An Advertising Claim Substantiation Survey Gone Wrong
Survey results indicating that Schmidt’s deodorant helps consumers feel dry do not substantiate an advertising claim that the deodorant absorbs wetness. That is the opinion of the National Advertising Review Board (NARB) of the Council of Better Business Bureaus
regarding advertising claims made by Schmidt’s Deodorant Company. (For a press release about the decision, click here.)
Schmidt’s Deodorant Company made advertising claims indicating that its deodorants absorb and provide protection against moisture and wetness. Tom’s of Maine, Inc. challenged Schmidt’s claims before the National Advertising Division (NAD). As part of its defense, Schmidt’s relied on the results of a consumer survey.
MMR was not involved in this matter. However, according to the press release about the NARB decision, the Schmidt’s survey consisted of a product test in which 209 consumers used Schmidt’s deodorant for 3 days and then completed an online survey about the deodorant. According to Schmidt’s, the results of the survey indicated that Schmidt’s deodorants helped consumers feel dry.
However, NAD found, and NARB agreed, that the results of a survey measuring consumers’ feelings of dryness do not support an advertising claim regarding the efficacy of a deodorant’s moisture absorption.
When To – and Not To – Conduct an Advertising Claim Substantiation Survey
This example illustrates an important characteristic of advertising claim substantiation surveys. Surveys can measure consumer behaviors, attitudes, preferences, and other subjective opinions. However, consumers may not be able to provide objective evaluations of product performance – especially for product benefits that consumers cannot detect.
In the example, Schmidt’s conducted a survey asking consumers to use its deodorant and evaluate whether it helped them feel dry. That calls for consumers to evaluate whether they feel dry after using Schmidt’s deodorant. Consumers are able to make such a determination based on their own sensory perception of dryness.
However, there are some product benefits that a consumer may not be able to detect. In this example, although consumers can evaluate whether they feel dry, the NAD and NARB decided that consumers cannot provide an objective evaluation of how well a product absorbs moisture. Schmidt’s provided results of independent laboratory testing, which measured the moisture absorption rate of Schmidt’s deodorants. While such lab testing may be able to provide an objective measurement of absorption, the NAD and NARB decided that consumers cannot evaluate this objective product performance metric.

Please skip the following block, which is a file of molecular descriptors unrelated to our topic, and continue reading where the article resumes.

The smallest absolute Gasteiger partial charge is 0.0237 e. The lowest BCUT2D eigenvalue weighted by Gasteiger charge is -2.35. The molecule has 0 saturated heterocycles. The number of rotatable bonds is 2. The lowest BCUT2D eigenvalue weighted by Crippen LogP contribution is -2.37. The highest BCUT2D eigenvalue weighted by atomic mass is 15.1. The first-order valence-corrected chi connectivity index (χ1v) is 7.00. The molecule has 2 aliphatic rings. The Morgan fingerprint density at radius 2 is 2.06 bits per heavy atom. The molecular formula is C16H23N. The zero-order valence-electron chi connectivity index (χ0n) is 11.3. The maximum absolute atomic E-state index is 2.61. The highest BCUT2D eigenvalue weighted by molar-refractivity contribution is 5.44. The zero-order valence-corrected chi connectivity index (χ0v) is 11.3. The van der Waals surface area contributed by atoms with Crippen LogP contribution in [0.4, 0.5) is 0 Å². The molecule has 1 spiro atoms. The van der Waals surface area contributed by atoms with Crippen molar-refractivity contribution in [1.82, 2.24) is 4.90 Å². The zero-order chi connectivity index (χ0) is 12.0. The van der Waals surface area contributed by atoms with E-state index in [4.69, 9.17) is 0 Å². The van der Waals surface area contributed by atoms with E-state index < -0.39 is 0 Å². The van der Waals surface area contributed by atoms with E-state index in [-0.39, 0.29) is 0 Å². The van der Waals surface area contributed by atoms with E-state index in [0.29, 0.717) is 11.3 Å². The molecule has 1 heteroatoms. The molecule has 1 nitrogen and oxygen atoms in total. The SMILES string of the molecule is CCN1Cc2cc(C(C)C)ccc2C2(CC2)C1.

Advertising Claim Substantiation Surveys Can Provide Support for Subjective Consumer Evaluations
Advertising claim substantiation surveys can provide support for claims about subjective consumer attitudes or other product characteristics that consumers can evaluate. For example, the NAD or NARB might have been more receptive to a survey supporting a claim that Schmidt’s deodorant helps consumers feel dry, or that a certain percentage of consumers who tried Schmidt’s deodorant reported feeling dry.
Advertising claims about objective product performance benefits that cannot be evaluated by consumers should not rely on consumer surveys. The claim in this example was an objective claim about the absorption performance of Schmidt’s deodorant. Laboratory testing might be able to provide substantiation for such a claim, but NAD and NARB decided that the consumer survey was not sufficient to substantiate such an objective product efficacy claim.
Learn More About Advertising Claim Substantiation Surveys
To learn more about advertising claim substantiation surveys, contact the survey experts at MMR Strategy Group.
Dr. Justin Anderson
MMR Strategy Group